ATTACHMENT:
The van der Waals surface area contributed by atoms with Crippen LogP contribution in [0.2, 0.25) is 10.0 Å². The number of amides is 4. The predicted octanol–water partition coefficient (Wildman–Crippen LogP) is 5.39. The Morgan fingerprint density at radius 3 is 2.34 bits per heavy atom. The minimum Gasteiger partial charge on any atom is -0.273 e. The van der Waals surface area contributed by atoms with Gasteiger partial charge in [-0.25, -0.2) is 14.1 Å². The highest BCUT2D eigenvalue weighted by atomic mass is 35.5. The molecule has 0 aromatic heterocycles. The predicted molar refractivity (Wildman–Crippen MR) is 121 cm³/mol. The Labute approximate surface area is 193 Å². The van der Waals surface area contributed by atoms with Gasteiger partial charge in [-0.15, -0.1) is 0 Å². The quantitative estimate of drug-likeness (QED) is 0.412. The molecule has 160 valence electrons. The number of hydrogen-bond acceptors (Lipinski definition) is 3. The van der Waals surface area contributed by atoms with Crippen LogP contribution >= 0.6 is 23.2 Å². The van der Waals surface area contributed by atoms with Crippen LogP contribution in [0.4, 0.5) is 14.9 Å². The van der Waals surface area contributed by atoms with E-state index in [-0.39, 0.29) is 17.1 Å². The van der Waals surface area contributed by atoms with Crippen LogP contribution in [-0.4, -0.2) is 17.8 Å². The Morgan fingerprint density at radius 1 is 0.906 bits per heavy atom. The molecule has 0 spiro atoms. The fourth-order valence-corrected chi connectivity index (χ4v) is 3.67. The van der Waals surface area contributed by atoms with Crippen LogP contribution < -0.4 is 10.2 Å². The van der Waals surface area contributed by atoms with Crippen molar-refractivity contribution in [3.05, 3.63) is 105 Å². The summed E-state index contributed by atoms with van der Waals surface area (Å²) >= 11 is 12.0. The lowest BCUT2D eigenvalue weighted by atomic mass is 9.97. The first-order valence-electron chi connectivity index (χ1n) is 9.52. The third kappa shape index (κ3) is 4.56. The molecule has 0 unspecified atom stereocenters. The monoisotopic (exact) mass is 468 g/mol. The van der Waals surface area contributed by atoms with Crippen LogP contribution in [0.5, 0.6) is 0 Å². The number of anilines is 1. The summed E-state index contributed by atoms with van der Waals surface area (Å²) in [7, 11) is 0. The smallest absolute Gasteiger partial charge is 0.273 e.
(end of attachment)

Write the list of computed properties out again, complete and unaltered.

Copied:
The van der Waals surface area contributed by atoms with Crippen LogP contribution in [0.2, 0.25) is 10.0 Å². The number of amides is 4. The predicted octanol–water partition coefficient (Wildman–Crippen LogP) is 5.39. The Morgan fingerprint density at radius 3 is 2.34 bits per heavy atom. The minimum Gasteiger partial charge on any atom is -0.273 e. The van der Waals surface area contributed by atoms with Gasteiger partial charge in [-0.25, -0.2) is 14.1 Å². The highest BCUT2D eigenvalue weighted by atomic mass is 35.5. The molecule has 0 aromatic heterocycles. The predicted molar refractivity (Wildman–Crippen MR) is 121 cm³/mol. The Labute approximate surface area is 193 Å². The van der Waals surface area contributed by atoms with Gasteiger partial charge in [-0.15, -0.1) is 0 Å². The quantitative estimate of drug-likeness (QED) is 0.412. The molecule has 160 valence electrons. The number of hydrogen-bond acceptors (Lipinski definition) is 3. The van der Waals surface area contributed by atoms with Crippen LogP contribution >= 0.6 is 23.2 Å². The van der Waals surface area contributed by atoms with Crippen LogP contribution in [0.4, 0.5) is 14.9 Å². The van der Waals surface area contributed by atoms with E-state index in [-0.39, 0.29) is 17.1 Å². The van der Waals surface area contributed by atoms with Crippen LogP contribution in [-0.4, -0.2) is 17.8 Å². The Morgan fingerprint density at radius 1 is 0.906 bits per heavy atom. The molecule has 0 spiro atoms. The fourth-order valence-corrected chi connectivity index (χ4v) is 3.67. The van der Waals surface area contributed by atoms with Crippen LogP contribution < -0.4 is 10.2 Å². The van der Waals surface area contributed by atoms with Crippen molar-refractivity contribution in [3.05, 3.63) is 105 Å². The summed E-state index contributed by atoms with van der Waals surface area (Å²) >= 11 is 12.0. The lowest BCUT2D eigenvalue weighted by atomic mass is 9.97. The first-order valence-electron chi connectivity index (χ1n) is 9.52. The third kappa shape index (κ3) is 4.56. The molecule has 0 unspecified atom stereocenters. The monoisotopic (exact) mass is 468 g/mol. The van der Waals surface area contributed by atoms with Crippen LogP contribution in [0.5, 0.6) is 0 Å². The number of anilines is 1. The summed E-state index contributed by atoms with van der Waals surface area (Å²) in [7, 11) is 0. The smallest absolute Gasteiger partial charge is 0.273 e.